How to Effectively Manage New Hires in 2021
Onboarding new employees can mean the difference between someone who feels welcome and stays with your company for decades, and a confused and underappreciated worker who leaves after a few months.
How much does it cost a company to hire someone? The Society for Human Resource Management estimates it costs companies around $4,129 per new hire and takes around 42 days to fill a position. The last thing you want to do is spend all that time and money to hire someone only to have them not feel engaged.
Learn how to manage new hires and make them feel part of the team from day one. Here are some tips for effectively managing new hires in the current work climate:
Prepare Them Before Onboarding
Once a candidate accepts your job offer, your work at managing them begins. You should prepare them for the process they’ll go through. Explain what training is like, how long it might take and any special preparations they need to make.
If training is online, make sure they know how to access everything. Offer to meet with them via Zoom if they don’t understand the process.
Use Video Tools
With more workers staying at home, training may be completely remote. Using video recordings helps tremendously. You can also arrange Zoom meetings to go over any particulars not covered in more general onboarding materials.
The more intuitive you can make at-home training, the better employees will respond. By removing the stress from the first days of a new job, you create happier staff. Happy workers are more likely to remain engaged and productive.
Match Them With a Buddy
Give them a point of contact in the company to mentor them through the first few weeks. Ideally, the person you pair them with has done their job in the past. They should be able to easily answer specific questions about tasks and offer advice on shortcuts and best practices.
Seek people who are outgoing and friendly. You want a mentor to show new employees where the lunch area is, talk to them about breaks and introduce them to new co-workers. A guide lets the person enter the company already knowing one person and makes them feel more at ease.
Watch for Bad Hires
No matter how diligent you are, there may be occasions when you hire someone who isn’t a good fit for your company. Train managers to watch for red flags.
According to a recent survey by CareerBuilder, bad hires negatively impact businesses in multiple ways. Employers estimate bad hires may cost more than $18,700 over a year and harm employee morale and productivity.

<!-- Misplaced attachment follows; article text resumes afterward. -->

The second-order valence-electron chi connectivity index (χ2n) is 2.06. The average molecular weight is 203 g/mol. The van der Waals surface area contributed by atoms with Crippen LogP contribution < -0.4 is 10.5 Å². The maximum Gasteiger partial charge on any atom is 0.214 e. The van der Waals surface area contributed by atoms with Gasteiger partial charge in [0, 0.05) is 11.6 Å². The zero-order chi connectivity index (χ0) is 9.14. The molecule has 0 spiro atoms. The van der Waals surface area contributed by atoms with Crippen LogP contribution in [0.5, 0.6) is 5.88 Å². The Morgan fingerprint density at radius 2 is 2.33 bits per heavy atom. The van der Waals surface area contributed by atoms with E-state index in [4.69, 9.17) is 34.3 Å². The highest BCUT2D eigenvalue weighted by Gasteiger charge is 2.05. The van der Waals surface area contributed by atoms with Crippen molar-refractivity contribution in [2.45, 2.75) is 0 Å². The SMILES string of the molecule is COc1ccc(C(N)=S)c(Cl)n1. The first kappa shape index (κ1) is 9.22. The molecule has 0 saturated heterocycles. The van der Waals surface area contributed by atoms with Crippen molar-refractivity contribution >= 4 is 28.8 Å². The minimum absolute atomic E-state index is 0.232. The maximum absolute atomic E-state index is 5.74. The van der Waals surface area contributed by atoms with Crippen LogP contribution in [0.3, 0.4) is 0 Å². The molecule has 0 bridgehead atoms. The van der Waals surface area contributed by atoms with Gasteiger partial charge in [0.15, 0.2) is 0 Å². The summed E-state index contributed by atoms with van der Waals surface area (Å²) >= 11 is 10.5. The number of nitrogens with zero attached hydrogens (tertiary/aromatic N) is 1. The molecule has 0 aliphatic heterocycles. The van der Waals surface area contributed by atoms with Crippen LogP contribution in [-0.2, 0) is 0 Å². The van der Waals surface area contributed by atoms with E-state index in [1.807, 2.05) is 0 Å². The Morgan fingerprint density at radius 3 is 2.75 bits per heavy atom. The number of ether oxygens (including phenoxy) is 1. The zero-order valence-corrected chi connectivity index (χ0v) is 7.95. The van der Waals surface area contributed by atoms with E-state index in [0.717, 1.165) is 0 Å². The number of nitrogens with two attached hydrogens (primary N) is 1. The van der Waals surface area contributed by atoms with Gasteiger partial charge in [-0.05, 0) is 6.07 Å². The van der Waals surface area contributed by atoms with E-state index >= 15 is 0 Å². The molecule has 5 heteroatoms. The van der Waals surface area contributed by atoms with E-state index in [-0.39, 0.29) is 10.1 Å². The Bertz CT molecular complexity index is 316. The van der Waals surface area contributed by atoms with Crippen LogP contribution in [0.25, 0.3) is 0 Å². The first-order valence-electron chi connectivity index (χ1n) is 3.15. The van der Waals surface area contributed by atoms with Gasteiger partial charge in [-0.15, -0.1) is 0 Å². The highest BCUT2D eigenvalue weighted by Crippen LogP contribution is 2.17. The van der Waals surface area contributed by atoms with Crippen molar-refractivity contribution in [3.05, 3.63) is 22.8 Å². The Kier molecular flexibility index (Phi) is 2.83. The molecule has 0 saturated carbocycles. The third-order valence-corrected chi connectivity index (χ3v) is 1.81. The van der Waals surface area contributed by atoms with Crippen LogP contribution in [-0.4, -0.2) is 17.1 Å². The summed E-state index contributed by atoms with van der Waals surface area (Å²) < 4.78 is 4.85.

Open Lines of Communication
New hires aren’t loyal to your company yet. They don’t have much time invested, and other than a paycheck, they have little reason to remain. Make sure they feel comfortable expressing concerns and asking questions.
Treat new hires the way you would want to be treated if it were your first few days on the job. Make sure everything is ready for them and they feel a vital part of the team.
Create Virtual Gatherings
With the work landscape changing and more people completing tasks remotely, your new employees may feel a bit isolated. Some people don’t enjoy working from home. Seek solutions that cover everyone’s needs, such as flex time — some can work from home, others can stay in the office and some can be fully virtual.
Whenever you have in-person gatherings or meetings, use technology to include workers who aren’t in the office with you. Also, take an interest in them. If you know your new hire loves dogs, ask about their pet or if they’ve done any recent volunteer work with rescue centers.
Share Task Calendars
Use a project management tool everyone on the team can access. When you have workers both in-office and at home, and perhaps all over the globe, a task calendar ensures things get done in a timely manner.
Calendars and project management tools reduce the risk of work being completed twice or not at all. It allows everyone on the team to feel in the know about progress. There are many cloud-based tools you can use, such as Basecamp, Asana and ClickUp.
Talk About Short- and Long-Term Goals
Most people grow excited at the prospect of a new position. They enter the company with ideas about how they’ll work their way up and what they can bring to the table, and they’re likely excited over new opportunities.
Spend time talking to each new hire about their long- and short-term goals with the company. Where do they see themselves in a year? What about five years? Have a frank conversation about what you do and don’t have available and what the perks of working for your brand are.
Talk to them about the steps needed to reach their goals. If they want to work their way into management and this requires an associate’s degree, explain the tuition match program you have and the ways you support employees as they strive to better themselves and reach higher levels in the company.
Care About Your Staff
The key to finding and keeping great people is treating them with respect. You may not be able to compete with the pay levels of a huge corporation, but you have other things you can offer new hires, such as a family-like atmosphere, time off to pursue causes they care about and perks huge corporations don’t offer.
Let your new hires know you care. Make sure they feel at home in your company. Figure out what their dreams are and help them reach for the sky. Their success helps ensure your success.
This guest post was authored by Eleanor Hecks
Eleanor Hecks is editor-in-chief at Designerly Magazine. She was the creative director at a digital marketing agency before becoming a full-time freelance designer. Eleanor lives in Philly with her husband and pup, Bear.